Nonprofit founder helps families dealing with grief

Tempe’s Fiesta Resort Conference Center was proud to host the MISS Foundation’s bi-annual international conference last week on "The Transformative Nature of Grief." The choice of Tempe as its venue was a fitting one, considering ASU professor Joanne Cacciatore is the founder.

To put it simply, as their website states, “The MISS Foundation is a non-profit corporation committed to helping families discover hope and eventually heal from the trauma of a child's death.”

The conference took place over three days, Oct. 4-6, and covered several topics, such as “From Grief to Growth: Loss and the Quest for Meaning”; “Pathologizing Grief: Why It’s Wrong – and Harmful – to Treat Bereavement as an Illness”; and “Heroic Empathy: Acts of Kindness & Love in the Face of Suffering.”

Speakers included author and Pulitzer Prize winning journalist Robert Whitaker, psychologist and professor Robert Neimeyer, author and psychiatrist Peter Breggin, and Cacciatore herself.

“The death of a child is so disruptive to individuals and family systems that it is imperative that communities bind together to offer support,” she says. “This conference is about the provision of that support through culturally sensitive counseling, research and advocacy.”

Besides panel discussions and lectures, the conference also provided a chance for attendees to socialize with gatherings such as the Grief Relief Reception, which featured live music and a cash bar, and even an optional yoga session.

Overall, about 250 people were in attendance.

Cacciatore, an assistant professor in ASU’s School of Social Work, founded the MISS Foundation in 1996, two years after her own personal experience with grief when her infant daughter, Cheyenne, died. Since then, she has committed herself to raising awareness about child bereavement in communities worldwide through MISS Foundation’s 75 international chapters.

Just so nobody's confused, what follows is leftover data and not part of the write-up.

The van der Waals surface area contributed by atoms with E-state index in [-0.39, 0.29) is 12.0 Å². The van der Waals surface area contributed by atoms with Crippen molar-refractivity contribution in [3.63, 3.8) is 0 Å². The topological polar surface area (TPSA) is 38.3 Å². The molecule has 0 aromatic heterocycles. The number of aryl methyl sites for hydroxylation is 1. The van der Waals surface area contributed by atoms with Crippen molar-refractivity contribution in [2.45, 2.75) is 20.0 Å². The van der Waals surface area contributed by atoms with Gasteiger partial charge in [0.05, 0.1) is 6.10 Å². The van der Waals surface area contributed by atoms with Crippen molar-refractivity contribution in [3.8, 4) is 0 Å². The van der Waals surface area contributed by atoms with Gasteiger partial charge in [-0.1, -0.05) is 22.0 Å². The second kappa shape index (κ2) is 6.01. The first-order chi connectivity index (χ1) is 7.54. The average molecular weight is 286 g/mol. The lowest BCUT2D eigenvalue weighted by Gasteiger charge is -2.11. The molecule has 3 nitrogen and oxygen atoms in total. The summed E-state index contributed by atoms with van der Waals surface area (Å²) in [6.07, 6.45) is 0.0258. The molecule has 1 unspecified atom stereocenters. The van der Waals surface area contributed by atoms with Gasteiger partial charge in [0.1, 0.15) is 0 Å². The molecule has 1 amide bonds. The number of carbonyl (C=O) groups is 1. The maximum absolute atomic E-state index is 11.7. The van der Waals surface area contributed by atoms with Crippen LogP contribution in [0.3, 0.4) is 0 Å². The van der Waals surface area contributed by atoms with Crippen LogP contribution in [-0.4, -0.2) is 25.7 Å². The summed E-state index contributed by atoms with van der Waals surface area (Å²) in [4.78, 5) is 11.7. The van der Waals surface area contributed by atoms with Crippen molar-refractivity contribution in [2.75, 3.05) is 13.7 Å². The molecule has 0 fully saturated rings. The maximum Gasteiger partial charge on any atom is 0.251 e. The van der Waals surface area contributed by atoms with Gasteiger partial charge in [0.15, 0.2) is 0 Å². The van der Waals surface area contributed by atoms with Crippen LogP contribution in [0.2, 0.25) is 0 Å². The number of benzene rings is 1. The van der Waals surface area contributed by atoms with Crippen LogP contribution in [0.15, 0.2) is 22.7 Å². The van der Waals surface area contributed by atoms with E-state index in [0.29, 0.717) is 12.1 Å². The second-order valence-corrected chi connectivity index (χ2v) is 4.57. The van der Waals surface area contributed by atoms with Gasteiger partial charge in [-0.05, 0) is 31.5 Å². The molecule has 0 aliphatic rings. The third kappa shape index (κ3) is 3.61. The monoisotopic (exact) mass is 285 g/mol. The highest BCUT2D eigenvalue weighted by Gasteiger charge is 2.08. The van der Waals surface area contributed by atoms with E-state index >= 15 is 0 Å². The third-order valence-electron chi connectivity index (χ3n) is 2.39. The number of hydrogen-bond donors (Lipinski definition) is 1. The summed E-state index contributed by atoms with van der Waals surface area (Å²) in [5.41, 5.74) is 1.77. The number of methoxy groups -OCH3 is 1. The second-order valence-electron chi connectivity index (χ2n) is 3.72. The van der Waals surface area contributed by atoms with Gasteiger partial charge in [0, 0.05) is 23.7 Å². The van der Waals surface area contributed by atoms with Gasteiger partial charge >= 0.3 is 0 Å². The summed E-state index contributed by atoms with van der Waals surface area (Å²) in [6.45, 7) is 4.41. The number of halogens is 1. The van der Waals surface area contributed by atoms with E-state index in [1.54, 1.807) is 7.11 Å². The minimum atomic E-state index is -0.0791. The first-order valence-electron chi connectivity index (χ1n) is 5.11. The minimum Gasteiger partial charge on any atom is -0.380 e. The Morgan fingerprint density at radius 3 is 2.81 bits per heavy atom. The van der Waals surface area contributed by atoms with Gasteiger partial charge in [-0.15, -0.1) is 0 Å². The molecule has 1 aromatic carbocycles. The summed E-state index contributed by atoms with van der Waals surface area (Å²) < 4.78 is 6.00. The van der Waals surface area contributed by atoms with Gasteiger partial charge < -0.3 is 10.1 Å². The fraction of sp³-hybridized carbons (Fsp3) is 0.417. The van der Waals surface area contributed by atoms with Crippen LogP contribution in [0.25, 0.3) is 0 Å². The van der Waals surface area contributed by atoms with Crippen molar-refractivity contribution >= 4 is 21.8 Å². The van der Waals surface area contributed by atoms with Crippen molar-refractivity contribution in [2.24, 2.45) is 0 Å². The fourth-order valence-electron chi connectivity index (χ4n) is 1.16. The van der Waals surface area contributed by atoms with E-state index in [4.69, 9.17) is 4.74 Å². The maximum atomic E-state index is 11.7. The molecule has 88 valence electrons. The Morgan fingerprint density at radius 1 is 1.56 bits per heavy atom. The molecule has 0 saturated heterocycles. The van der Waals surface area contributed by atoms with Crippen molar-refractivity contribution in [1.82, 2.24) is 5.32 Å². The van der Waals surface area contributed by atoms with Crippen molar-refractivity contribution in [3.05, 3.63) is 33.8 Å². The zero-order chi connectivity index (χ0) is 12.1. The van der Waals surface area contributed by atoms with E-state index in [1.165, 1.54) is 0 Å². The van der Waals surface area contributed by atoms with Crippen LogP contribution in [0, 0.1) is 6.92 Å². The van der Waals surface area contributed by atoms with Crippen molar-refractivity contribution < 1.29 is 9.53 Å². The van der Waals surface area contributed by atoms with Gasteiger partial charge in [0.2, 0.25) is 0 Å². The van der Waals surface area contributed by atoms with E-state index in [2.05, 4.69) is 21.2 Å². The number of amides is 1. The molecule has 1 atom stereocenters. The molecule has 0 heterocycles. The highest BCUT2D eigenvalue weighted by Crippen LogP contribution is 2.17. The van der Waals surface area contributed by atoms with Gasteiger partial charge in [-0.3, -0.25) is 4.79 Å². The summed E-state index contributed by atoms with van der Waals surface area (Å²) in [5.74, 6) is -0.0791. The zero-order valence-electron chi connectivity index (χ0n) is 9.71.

The way Cacciatore sees it, dealing with the grief of losing a child isn’t just up to those immediately affected. “The moral imperative to help falls on us all,” she said.

Aside from her work with the foundation, Cacciatore counsels those affected by traumatic death. She is an advocate of “green” mental health care and a member of the American Psychotherapy Association, the Association for Contemplative Mind in Higher Education, the International Society for Traumatic Stress Studies, and the National Center for Crisis Management.

Her research has been published in peer reviewed journals such as The Lancet, Birth, Death Studies, Omega Journal of Death and Dying, Social Work, Social Work and Healthcare, and Families in Society, and her other work has been featured in major media sources such as People and Newsweek magazines, the New York Times, Boston Globe, CNN, National Public Radio, and the Los Angeles Times.

Cacciatore also spearheaded and directs the graduate Certificate in Trauma and Bereavement program at ASU.

Kelli Montgomery of Austin, Texas, and executive director of the MISS Foundation, says "Cacciatore and the MISS foundation have been the beacon of light for so many bereaved parents throughout the world. ... ASU should be proud to have such a nationally acclaimed author, speaker and spokesperson as a part of their faculty.”

With the conference over, Cacciatore is back to being hard at work as a professor, researcher, counselor, founder of an international nonprofit and, most importantly, a mother. As she puts it, she is a mother to five children, “four who walk and one who soars.”

Up next for the MISS Foundation is The Outlets at Anthem Shopping Extravaganza on Oct. 13, where participants can volunteer to help out with the day’s event or sell tickets to the event to benefit the foundation. Tickets are $20 each and include lunch, wine tasting, a dessert suite and exclusive discounts from outlet stores on the day of the event. MISS receives $15 for every ticket sold.